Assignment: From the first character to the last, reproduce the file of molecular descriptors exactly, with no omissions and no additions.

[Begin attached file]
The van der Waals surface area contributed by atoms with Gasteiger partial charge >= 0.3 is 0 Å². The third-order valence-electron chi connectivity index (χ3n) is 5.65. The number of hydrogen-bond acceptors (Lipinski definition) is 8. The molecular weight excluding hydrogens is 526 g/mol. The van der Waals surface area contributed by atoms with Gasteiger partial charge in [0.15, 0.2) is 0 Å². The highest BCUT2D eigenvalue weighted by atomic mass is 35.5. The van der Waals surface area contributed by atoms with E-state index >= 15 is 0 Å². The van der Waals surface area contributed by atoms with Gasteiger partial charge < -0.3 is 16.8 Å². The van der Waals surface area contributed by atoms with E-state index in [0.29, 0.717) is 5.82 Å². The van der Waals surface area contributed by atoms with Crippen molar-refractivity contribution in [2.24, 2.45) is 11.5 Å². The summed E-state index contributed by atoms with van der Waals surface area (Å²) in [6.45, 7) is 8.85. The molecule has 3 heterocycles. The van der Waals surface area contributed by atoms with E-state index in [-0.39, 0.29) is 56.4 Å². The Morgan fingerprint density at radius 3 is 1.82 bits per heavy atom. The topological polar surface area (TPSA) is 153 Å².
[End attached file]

The van der Waals surface area contributed by atoms with Gasteiger partial charge >= 0.3 is 0 Å². The third-order valence-electron chi connectivity index (χ3n) is 5.65. The number of hydrogen-bond acceptors (Lipinski definition) is 8. The molecular weight excluding hydrogens is 526 g/mol. The van der Waals surface area contributed by atoms with Gasteiger partial charge in [0.15, 0.2) is 0 Å². The highest BCUT2D eigenvalue weighted by atomic mass is 35.5. The van der Waals surface area contributed by atoms with E-state index >= 15 is 0 Å². The van der Waals surface area contributed by atoms with Gasteiger partial charge < -0.3 is 16.8 Å². The van der Waals surface area contributed by atoms with E-state index in [0.29, 0.717) is 5.82 Å². The van der Waals surface area contributed by atoms with Crippen molar-refractivity contribution in [2.24, 2.45) is 11.5 Å². The summed E-state index contributed by atoms with van der Waals surface area (Å²) in [6.45, 7) is 8.85. The molecule has 3 heterocycles. The van der Waals surface area contributed by atoms with E-state index in [-0.39, 0.29) is 56.4 Å². The Morgan fingerprint density at radius 3 is 1.82 bits per heavy atom. The topological polar surface area (TPSA) is 153 Å².